SNEAKS ‘96 : SUMMER : Hot enough for ya? Try this: a singing ‘Hunchback of Notre Dame,’ a chunky ‘Nutty Professor,’ a Cruise-ing ‘Mission: Impossible’ and a pumped-up “Independence Day.’ To chill, try ‘Moll Flanders,’ ‘Pinocchio’ or Tom Hanks’ directing debut, ‘That Thing You Do.’

Alaska. Two kids and a polar bear cub face tough terrain and bad guy Charlton Heston as they try to rescue their dad from his downed plane. The star’s son, Fraser C. Heston, directs. (Columbia)

Basquiat. Artist Julian Schnabel wrote and directs this bio of painter Jean Michel Basquiat (Jeffrey Wright), who died at age 27. David Bowie (as Andy Warhol) stars with Dennis Hopper, Gary Oldman, Parker Posey and Courtney Love. (Miramax)

Bliss. Terence Stamp follows his “Priscilla” resurrection with the role of an unconventional sex therapist. He’s the focus of a journey of self-discovery for young couple Craig Sheffer and Sheryl Lee. (Triumph)

Bound. A female ex-con and the mistress of a mobster plot to swindle the Mafia out of $2 million. Jennifer Tilly and Gina Gershon star for debut directors Larry and Andy Wachowski. (Gramercy)

The Cable Guy. Matthew Broderick is the victim of renegade cable installer Jim Carrey. Ben Stiller directs. (Columbia)


Carlo Collodi’s Pinocchio. Jim Henson’s Creature Shop and computer imagery help spin the magic in a live-action adaptation of the family classic, with Martin Landau as Gepetto and Jonathan Taylor Thomas as his creation. (New Line)

Carpool. Ad man David Paymer under pressure and con man Tom Arnold on the lam get tangled in a hostage-based relationship. Can an unlikely friendship be far behind? Arthur Hiller directs. (Warner Bros.)

Children of the Revolution. Australian Judy Davis writes fanciful love letters to the Kremlin and ends up making a visit to Russia. This comedy of the absurd also features Sam Neill and Rachel Griffiths. (Miramax)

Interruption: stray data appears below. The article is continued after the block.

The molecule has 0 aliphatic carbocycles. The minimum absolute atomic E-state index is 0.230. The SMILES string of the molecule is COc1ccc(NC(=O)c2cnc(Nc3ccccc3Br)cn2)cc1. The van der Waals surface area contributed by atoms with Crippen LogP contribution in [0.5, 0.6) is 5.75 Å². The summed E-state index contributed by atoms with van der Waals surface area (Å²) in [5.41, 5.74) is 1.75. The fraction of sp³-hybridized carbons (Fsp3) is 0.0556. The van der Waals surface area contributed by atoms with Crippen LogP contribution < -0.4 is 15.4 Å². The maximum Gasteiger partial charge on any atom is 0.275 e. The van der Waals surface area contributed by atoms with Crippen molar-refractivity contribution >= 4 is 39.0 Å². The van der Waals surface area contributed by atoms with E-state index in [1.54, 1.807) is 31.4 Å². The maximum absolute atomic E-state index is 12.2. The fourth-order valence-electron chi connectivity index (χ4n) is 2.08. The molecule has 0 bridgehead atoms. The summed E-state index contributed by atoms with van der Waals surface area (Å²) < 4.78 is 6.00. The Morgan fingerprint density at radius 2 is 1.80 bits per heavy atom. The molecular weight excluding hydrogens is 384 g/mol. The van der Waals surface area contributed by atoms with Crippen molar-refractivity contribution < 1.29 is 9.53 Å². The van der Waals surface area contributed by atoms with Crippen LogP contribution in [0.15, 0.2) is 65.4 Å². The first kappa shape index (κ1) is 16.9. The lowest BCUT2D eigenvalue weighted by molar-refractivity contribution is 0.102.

Courage Under Fire. Military officer Denzel Washington, investigated for his involvement in a Gulf War friendly fire incident, seeks redemption in his own exploration of the death of a pilot (Meg Ryan). (Fox 2000)

Crime Story. Action hero Jackie Chan is a Hong Kong police inspector who has trouble cracking a kidnapping case, leading to elaborate stunt work executed by the star himself. (Miramax)

The Crow: City of Angels. Vincent Perez assumes the big bird’s powers, returning from the dead and setting out to destroy the bad guys (including rocker Iggy Pop) who populate a surreal city of evil. (Miramax/Dimension)

Dangerous Ground. Ice Cube gets a welcome to a new ‘hood, Johannesburg, where he searches with Elizabeth Hurley for his brother, who might have wronged the wrong crowd. Shot in South Africa by “Sarafina!” director Darrell Roodt. (New Line)

Dead Drop. Morgan Freeman and Keanu Reeves star in a thriller about a new technology, government frame-ups and a hot pursuit involving a lab technician and a beautiful scientist. (Fox)

Dragonheart. Dennis Quaid and his dragon sidekick (voice by Sean Connery, body by Industrial Light & Magic) battle a tyrannical ruler in this 10th century epic fantasy. (Universal)

Eddie. Whoopi Goldberg plays a rabid fan of a sad-sack NBA team who is appointed coach by the eccentric owner. (Hollywood)

Eraser. Arnold Schwarzenegger is an elite federal marshal protecting Vanessa Williams so she can testify against some powerful foes. James Caan and James Coburn are in on the taut action. (Warner Bros.)

The Fan. Robert De Niro is the title character, and the object of his obsession is baseball star Wesley Snipes. Tony Scott (“Crimson Tide”) directs. (TriStar)

Fled. Prison escapees Laurence Fishburne and Stephen Baldwin are caught between the law and the Cuban mob as they race against time for cash and an incriminating computer disk. (MGM)

The Frighteners. Michael J. Fox as a ghostbuster whose profitable scam is threatened when a sinister supernatural force arrives in a small town. (Universal)

The Ghost and the Darkness. After coping with Demi Moore in “Disclosure,” hungry lions should be child’s play for Michael Douglas. He teams with Val Kilmer to hunt two cunning carnivores who have downed more than 130 folks in 1896 Africa. (Paramount)

Gone Fishin’. Pals Joe Pesci and Danny Glover get sidetracked on their way to the water, becoming embroiled with two beautiful detectives and a dangerous criminal. (Hollywood/Caravan)

Harriet the Spy. Michelle Trachtenberg, star of Nickelodeon’s “Adventures of Pete & Pete,” plays the lead in this adaptation of Louise Fitzhugh’s novel about an inquisitive teenager. (Paramount)

Head Above Water. Harvey Keitel is a judge, Cameron Diaz his wife and Billy Zane her ex-lover and now a dead body. Jim Wilson wrote and directs this black comedy. (Fine Line)

High School High. The inspirational story of an idealistic young teacher (Jon Lovitz) at Marion Barry High--a school so tough it has its own cemetery. Don’t look now, but there are “Naked Gun” genes in the production team. (TriStar)